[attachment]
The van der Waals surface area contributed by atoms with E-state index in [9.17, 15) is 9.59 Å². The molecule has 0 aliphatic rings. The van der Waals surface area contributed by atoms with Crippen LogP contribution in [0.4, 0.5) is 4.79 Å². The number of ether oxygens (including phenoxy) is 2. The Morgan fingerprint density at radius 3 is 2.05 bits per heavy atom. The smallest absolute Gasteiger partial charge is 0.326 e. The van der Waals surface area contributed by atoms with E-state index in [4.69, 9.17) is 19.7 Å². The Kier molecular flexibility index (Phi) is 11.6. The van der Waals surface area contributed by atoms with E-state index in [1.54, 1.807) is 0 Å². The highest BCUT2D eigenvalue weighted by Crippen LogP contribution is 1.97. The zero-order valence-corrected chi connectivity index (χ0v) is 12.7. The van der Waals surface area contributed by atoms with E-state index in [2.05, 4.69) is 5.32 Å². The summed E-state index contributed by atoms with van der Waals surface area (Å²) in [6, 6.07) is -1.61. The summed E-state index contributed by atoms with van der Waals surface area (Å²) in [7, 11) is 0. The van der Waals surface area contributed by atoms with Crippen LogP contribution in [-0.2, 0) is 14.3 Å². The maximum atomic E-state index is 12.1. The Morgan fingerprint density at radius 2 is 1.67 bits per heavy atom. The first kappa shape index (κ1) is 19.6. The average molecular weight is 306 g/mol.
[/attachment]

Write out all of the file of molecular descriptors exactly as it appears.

The van der Waals surface area contributed by atoms with E-state index in [9.17, 15) is 9.59 Å². The molecule has 0 aliphatic rings. The van der Waals surface area contributed by atoms with Crippen LogP contribution in [0.4, 0.5) is 4.79 Å². The number of ether oxygens (including phenoxy) is 2. The Morgan fingerprint density at radius 3 is 2.05 bits per heavy atom. The smallest absolute Gasteiger partial charge is 0.326 e. The van der Waals surface area contributed by atoms with E-state index in [4.69, 9.17) is 19.7 Å². The Kier molecular flexibility index (Phi) is 11.6. The van der Waals surface area contributed by atoms with E-state index in [1.54, 1.807) is 0 Å². The highest BCUT2D eigenvalue weighted by Crippen LogP contribution is 1.97. The zero-order valence-corrected chi connectivity index (χ0v) is 12.7. The van der Waals surface area contributed by atoms with E-state index in [2.05, 4.69) is 5.32 Å². The summed E-state index contributed by atoms with van der Waals surface area (Å²) in [6, 6.07) is -1.61. The summed E-state index contributed by atoms with van der Waals surface area (Å²) in [7, 11) is 0. The van der Waals surface area contributed by atoms with Crippen LogP contribution in [-0.2, 0) is 14.3 Å². The maximum atomic E-state index is 12.1. The Morgan fingerprint density at radius 2 is 1.67 bits per heavy atom. The first kappa shape index (κ1) is 19.6. The average molecular weight is 306 g/mol.